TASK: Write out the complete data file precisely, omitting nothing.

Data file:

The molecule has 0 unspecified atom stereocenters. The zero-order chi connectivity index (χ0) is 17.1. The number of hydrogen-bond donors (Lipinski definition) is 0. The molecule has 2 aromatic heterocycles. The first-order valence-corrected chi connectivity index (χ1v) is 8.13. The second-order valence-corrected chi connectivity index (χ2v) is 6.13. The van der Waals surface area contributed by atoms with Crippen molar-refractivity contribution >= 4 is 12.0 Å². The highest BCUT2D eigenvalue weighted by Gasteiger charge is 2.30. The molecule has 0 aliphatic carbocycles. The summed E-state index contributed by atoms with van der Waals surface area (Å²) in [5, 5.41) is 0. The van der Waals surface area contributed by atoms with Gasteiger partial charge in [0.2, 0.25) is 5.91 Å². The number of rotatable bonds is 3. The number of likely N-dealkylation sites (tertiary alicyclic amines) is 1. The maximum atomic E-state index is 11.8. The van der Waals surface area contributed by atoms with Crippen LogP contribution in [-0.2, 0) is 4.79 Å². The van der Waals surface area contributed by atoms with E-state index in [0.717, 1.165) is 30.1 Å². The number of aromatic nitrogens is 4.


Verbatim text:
The molecule has 0 unspecified atom stereocenters. The zero-order chi connectivity index (χ0) is 17.1. The number of hydrogen-bond donors (Lipinski definition) is 0. The molecule has 2 aromatic heterocycles. The first-order valence-corrected chi connectivity index (χ1v) is 8.13. The second-order valence-corrected chi connectivity index (χ2v) is 6.13. The van der Waals surface area contributed by atoms with Crippen molar-refractivity contribution >= 4 is 12.0 Å². The highest BCUT2D eigenvalue weighted by Gasteiger charge is 2.30. The molecule has 0 aliphatic carbocycles. The summed E-state index contributed by atoms with van der Waals surface area (Å²) in [5, 5.41) is 0. The van der Waals surface area contributed by atoms with Gasteiger partial charge in [0.2, 0.25) is 5.91 Å². The number of rotatable bonds is 3. The number of likely N-dealkylation sites (tertiary alicyclic amines) is 1. The maximum atomic E-state index is 11.8. The van der Waals surface area contributed by atoms with Crippen LogP contribution in [-0.2, 0) is 4.79 Å². The van der Waals surface area contributed by atoms with E-state index in [0.717, 1.165) is 30.1 Å². The number of aromatic nitrogens is 4.